Four Ways Your Brain Hates You

human brain partsThe brain is a funny thing. It’s the center of everything we hold dear: consciousness, creativity, spirituality, love, and all the greatest accomplishments of humanity. It also organizes every bodily process and keeps us alive. Yet, in some ways, the brain can be our worst enemy. Although there are many more, here are four ways your brain hates you.

It Makes Us Negative

The brain has what experts call a “negativity bias.” This means that the brain is more likely to focus on the bad, the dangerous, and the negative rather than what is going well. This is for a practical reason: it keeps us alive. Being aware of the unpleasant allows us to avoid danger.

However, this also means that negative information is much more easily remembered by the brain and much more impactful. So, the five hundred times a girl’s boyfriend calls her beautiful might not make up for the one time a guy called her ugly in fourth grade. Likewise, we might look outside every morning and see trouble and destruction when reality could be closer to puppies and flowers.

It Distorts Our World

The brain has to make sense of a lot of stimuli and can’t always be learning everything anew. This is good. Burn your hand on the stove and your brain doesn’t need you to touch the stove fifty times in the future. One time and you’ll be more careful around the damn stove. This is a good thing. Most of the time.

But, especially in our social lives, our brain holds onto truths that might not be so true. It creates thought patterns that actively sabotage our efforts to be successful and happy in life. These are called cognitive distortions. They might help the brain function according to patterns and even keep us safe. But, they also can make us very unhappy. Most cognitive distortions make us see people and circumstances in, you guessed it, a negative light.

We’ve talked about cognitive distortions and given examples previously.

The Brain Is Great At Adapting (Except When It Isn’t)

The brain is pretty flexible most of the time. It can rewire and adapt to all sorts of circumstances. For example, people can put a drug into their bodies and the brain can adapt its chemical structure to deal with the presence of the drug. You might flood your brain with caffeine or alcohol and the brain generally says, “no problem.”

Of course, getting off some of these substances? Sure, the brain can adapt. But it often comes with awful side effects designed to get you right back where you started (withdrawal). So, the brain is cool with the introduction of the substance but fights like hell to keep you on it.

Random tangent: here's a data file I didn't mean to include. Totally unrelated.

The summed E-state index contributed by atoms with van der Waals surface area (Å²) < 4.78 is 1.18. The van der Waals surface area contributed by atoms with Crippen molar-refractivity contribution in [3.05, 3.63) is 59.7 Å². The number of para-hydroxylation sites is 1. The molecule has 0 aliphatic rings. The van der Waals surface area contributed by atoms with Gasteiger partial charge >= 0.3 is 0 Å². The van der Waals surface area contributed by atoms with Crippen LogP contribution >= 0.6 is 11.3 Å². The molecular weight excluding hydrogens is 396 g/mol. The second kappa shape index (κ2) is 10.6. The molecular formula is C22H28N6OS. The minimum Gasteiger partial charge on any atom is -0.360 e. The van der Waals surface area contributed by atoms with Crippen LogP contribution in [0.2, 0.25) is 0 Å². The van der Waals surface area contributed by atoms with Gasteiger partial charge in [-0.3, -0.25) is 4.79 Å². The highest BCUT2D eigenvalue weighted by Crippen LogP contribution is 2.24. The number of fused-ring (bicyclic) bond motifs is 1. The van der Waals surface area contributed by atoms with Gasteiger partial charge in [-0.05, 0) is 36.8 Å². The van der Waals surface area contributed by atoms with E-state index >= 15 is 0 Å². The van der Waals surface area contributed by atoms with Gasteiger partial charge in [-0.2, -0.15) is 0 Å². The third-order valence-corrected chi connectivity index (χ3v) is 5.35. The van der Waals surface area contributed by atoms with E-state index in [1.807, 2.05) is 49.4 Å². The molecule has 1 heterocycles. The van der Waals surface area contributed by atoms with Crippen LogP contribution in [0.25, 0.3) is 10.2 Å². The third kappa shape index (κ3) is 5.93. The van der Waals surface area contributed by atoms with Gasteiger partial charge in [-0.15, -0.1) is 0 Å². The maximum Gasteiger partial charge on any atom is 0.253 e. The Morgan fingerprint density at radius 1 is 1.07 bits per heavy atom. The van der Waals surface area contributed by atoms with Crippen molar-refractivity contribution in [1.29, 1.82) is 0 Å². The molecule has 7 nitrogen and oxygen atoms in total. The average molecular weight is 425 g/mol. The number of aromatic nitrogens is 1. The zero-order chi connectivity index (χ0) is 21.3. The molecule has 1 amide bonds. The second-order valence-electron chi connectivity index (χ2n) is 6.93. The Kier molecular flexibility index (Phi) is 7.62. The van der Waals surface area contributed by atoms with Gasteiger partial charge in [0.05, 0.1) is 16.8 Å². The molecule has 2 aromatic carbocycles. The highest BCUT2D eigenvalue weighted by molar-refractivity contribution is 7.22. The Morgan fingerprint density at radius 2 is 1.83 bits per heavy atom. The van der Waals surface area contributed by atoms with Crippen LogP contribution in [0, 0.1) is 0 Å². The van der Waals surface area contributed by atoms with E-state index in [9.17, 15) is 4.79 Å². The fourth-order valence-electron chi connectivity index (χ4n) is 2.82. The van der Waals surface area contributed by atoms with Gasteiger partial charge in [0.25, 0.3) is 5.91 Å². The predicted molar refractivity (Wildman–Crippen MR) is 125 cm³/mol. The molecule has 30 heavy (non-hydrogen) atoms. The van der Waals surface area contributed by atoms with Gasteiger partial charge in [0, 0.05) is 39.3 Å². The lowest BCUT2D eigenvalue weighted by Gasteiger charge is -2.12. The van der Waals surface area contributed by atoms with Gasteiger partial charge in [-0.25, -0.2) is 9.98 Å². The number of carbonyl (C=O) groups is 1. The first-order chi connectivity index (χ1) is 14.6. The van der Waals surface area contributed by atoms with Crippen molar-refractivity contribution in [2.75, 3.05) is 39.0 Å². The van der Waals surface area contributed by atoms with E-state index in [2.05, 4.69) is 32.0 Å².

So, whether it’s coffee, cigarettes, or certain legal and  illegal substances, the brain will adapt to make sure you’re not dead when you use them. On the other hand, when you try to get off the substances? It’ll make you wish you were dead.

The Brain Makes Love Insane

The brain has one primary purpose: passing on your genes. And, human brains know the best evolutionary strategy for doing that is for pairing up at least medium term (whether monogamy or polygamy). So, the brain wants us to feel great when we’re in love. It does this by bathing us in happy chemicals like dopamine and serotonin, especially early in the process of falling in love.

We feel so great that it does all sorts of things to us including what’s called the “halo effect.” This is where we overlook the bad qualities in a partner simply because the good feels oh so good. The bad? Who cares? Even if the bad is cleaning out your bank account and banging your brother as we speak.

The brain loves love. But know what it hates? The end of love. When love ends or goes south, those chemicals suddenly go away. And they do so with a vengeance. It’s why breaking up is associated with depression, anxiety, and intense emotional pain.

Since physical and emotional pain share the same neural pathways, losing someone you love is comparable to being punched in the gut, with one exception. That pain goes away quickly. The brain wants us to pair up so badly, that it could make us feel awful for days, weeks, or even months after a break up. Isn’t that great?

So, next time you solve a complex equation or have a great creative moment, enjoy it. Your brain is cutting you a break. It will help you survive, for sure. But, it also hates you.

About Jonathan Bennett

Jonathan Bennett is a writer, speaker, dating expert, and business owner. His articles have been viewed millions of times, and he has been featured in a variety of publications, including the Wall Street Journal.

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